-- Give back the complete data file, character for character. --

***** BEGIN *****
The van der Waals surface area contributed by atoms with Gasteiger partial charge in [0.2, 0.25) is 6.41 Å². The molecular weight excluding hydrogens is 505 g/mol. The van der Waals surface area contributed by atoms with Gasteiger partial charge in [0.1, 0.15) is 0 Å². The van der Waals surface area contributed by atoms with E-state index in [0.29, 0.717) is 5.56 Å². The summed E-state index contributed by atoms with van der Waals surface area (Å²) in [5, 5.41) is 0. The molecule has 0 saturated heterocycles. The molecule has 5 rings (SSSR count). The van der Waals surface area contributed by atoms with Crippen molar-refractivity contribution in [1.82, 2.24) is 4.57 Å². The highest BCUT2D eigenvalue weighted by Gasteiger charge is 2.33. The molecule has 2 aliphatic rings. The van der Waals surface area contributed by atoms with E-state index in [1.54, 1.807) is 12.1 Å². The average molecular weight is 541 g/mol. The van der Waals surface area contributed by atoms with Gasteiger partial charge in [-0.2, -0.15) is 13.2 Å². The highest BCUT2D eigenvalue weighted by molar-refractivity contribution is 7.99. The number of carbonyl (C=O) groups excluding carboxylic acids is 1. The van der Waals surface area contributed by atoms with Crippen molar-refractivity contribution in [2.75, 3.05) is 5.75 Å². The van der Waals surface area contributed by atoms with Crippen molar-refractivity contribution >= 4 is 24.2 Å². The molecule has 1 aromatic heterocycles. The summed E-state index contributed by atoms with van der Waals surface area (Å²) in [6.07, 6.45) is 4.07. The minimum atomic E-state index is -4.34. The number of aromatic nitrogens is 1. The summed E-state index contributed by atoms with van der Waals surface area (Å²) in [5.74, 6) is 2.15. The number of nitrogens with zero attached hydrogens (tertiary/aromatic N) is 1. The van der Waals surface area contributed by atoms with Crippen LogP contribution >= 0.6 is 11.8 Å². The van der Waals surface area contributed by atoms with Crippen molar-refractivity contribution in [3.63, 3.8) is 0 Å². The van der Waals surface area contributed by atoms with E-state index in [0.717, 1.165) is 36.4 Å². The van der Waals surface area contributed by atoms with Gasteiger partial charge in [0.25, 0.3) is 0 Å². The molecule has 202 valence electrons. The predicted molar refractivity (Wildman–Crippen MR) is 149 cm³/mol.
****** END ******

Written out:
The van der Waals surface area contributed by atoms with Gasteiger partial charge in [0.2, 0.25) is 6.41 Å². The molecular weight excluding hydrogens is 505 g/mol. The van der Waals surface area contributed by atoms with Gasteiger partial charge in [0.1, 0.15) is 0 Å². The van der Waals surface area contributed by atoms with E-state index in [0.29, 0.717) is 5.56 Å². The summed E-state index contributed by atoms with van der Waals surface area (Å²) in [5, 5.41) is 0. The molecule has 0 saturated heterocycles. The molecule has 5 rings (SSSR count). The van der Waals surface area contributed by atoms with Crippen molar-refractivity contribution in [1.82, 2.24) is 4.57 Å². The highest BCUT2D eigenvalue weighted by Gasteiger charge is 2.33. The molecule has 2 aliphatic rings. The van der Waals surface area contributed by atoms with E-state index in [1.54, 1.807) is 12.1 Å². The average molecular weight is 541 g/mol. The van der Waals surface area contributed by atoms with Gasteiger partial charge in [-0.2, -0.15) is 13.2 Å². The highest BCUT2D eigenvalue weighted by molar-refractivity contribution is 7.99. The number of carbonyl (C=O) groups excluding carboxylic acids is 1. The van der Waals surface area contributed by atoms with Crippen molar-refractivity contribution in [2.75, 3.05) is 5.75 Å². The van der Waals surface area contributed by atoms with Crippen molar-refractivity contribution >= 4 is 24.2 Å². The molecule has 1 aromatic heterocycles. The summed E-state index contributed by atoms with van der Waals surface area (Å²) in [6.07, 6.45) is 4.07. The minimum atomic E-state index is -4.34. The number of aromatic nitrogens is 1. The summed E-state index contributed by atoms with van der Waals surface area (Å²) in [5.74, 6) is 2.15. The number of nitrogens with zero attached hydrogens (tertiary/aromatic N) is 1. The van der Waals surface area contributed by atoms with Crippen LogP contribution >= 0.6 is 11.8 Å². The van der Waals surface area contributed by atoms with Crippen molar-refractivity contribution in [3.63, 3.8) is 0 Å². The van der Waals surface area contributed by atoms with E-state index in [0.717, 1.165) is 36.4 Å². The van der Waals surface area contributed by atoms with Gasteiger partial charge in [0.25, 0.3) is 0 Å². The molecule has 202 valence electrons. The predicted molar refractivity (Wildman–Crippen MR) is 149 cm³/mol.